Don’t forget big data in TTIP and TISA

It is crystal clear what corporations want in the Transatlantic trade greement (TTIP) and the other treaties being negotiated: a commitment to allow cross border data flows and data-processing across all services sectors, including financial services, without any limitations. They consider requirements to use local network infrastructure or local servers as discriminatory, with potentially adverse effects on trade. According to Michael Froman, the American chief negotiator, this is high on the agenda in the trade negotiations.

It is common to talk about big data as the raw material of the new digital economy of the 21st century, and as an important factor in every industry and business function.

In agriculture, for example, the farmers transfer large amounts of business and production information regarding their planting, production and harvesting practices to their service providers. All this data can be connected in business models, where the sale of seeds, plant protection, fertilizer, sensor capacity, analytical capacity and high-tech equipment may be combined with marketing of the crop and with banking, insurance and pension services. This can be used to make the farmer totally dependent and thereby further strengthen monopolistic features among the service providers.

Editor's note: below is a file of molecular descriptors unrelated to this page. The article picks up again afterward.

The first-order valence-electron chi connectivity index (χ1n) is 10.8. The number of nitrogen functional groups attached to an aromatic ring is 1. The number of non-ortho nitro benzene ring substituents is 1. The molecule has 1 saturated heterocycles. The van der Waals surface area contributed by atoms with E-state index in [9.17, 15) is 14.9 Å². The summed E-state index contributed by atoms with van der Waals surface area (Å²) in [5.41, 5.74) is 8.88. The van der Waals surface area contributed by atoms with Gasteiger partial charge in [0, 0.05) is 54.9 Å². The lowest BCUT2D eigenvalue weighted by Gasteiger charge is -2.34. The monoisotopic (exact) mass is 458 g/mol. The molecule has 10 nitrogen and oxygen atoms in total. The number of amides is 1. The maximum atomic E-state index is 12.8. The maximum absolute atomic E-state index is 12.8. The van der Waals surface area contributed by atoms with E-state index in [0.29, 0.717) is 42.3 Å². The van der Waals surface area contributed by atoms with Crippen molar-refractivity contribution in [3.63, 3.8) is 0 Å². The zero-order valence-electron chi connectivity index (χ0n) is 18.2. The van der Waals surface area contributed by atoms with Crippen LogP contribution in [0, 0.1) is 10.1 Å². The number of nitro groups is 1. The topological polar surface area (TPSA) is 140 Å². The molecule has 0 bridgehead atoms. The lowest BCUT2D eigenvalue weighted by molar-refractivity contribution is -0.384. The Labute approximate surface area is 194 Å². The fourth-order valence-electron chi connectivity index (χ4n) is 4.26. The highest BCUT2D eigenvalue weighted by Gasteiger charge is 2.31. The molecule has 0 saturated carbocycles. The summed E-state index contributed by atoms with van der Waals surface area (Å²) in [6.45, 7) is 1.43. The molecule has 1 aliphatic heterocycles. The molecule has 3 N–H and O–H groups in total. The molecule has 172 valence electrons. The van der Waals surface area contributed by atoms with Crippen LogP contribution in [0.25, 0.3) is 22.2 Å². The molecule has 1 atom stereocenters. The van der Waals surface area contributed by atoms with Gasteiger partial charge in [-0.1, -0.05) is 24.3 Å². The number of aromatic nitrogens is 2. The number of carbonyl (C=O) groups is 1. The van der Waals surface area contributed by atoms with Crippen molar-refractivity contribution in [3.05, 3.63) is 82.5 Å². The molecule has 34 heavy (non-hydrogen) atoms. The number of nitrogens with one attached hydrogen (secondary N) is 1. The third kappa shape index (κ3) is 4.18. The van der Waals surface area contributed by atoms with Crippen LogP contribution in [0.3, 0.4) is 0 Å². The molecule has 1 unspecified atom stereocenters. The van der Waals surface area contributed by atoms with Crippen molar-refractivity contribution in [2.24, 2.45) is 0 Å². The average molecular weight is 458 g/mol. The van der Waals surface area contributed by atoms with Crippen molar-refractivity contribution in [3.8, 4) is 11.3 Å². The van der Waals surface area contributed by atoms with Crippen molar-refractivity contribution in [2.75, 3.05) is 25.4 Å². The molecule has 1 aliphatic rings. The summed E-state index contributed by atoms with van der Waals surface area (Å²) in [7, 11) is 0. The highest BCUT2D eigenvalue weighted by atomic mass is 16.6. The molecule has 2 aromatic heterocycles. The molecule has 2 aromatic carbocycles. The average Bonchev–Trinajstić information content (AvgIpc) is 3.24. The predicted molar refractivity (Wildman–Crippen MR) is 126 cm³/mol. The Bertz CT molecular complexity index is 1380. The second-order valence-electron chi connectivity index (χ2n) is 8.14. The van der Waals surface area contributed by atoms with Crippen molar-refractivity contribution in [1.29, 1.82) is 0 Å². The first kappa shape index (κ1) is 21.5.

Big data floods all aspects of life. As the first big insurance company in Europe, the Italian based Generali Group is now aiming at digital control of its customers. Via an app, they are expected to send data regarding their health, fitness, lifestyle etc. to Generali, and may be awarded a cheaper premium, if they are in good shape. Predictably, some algorithm will determine that we need to pay higher health insurance premiums, if we refuse to have our bodies hooked up to cables, or if we don’t exercise daily.

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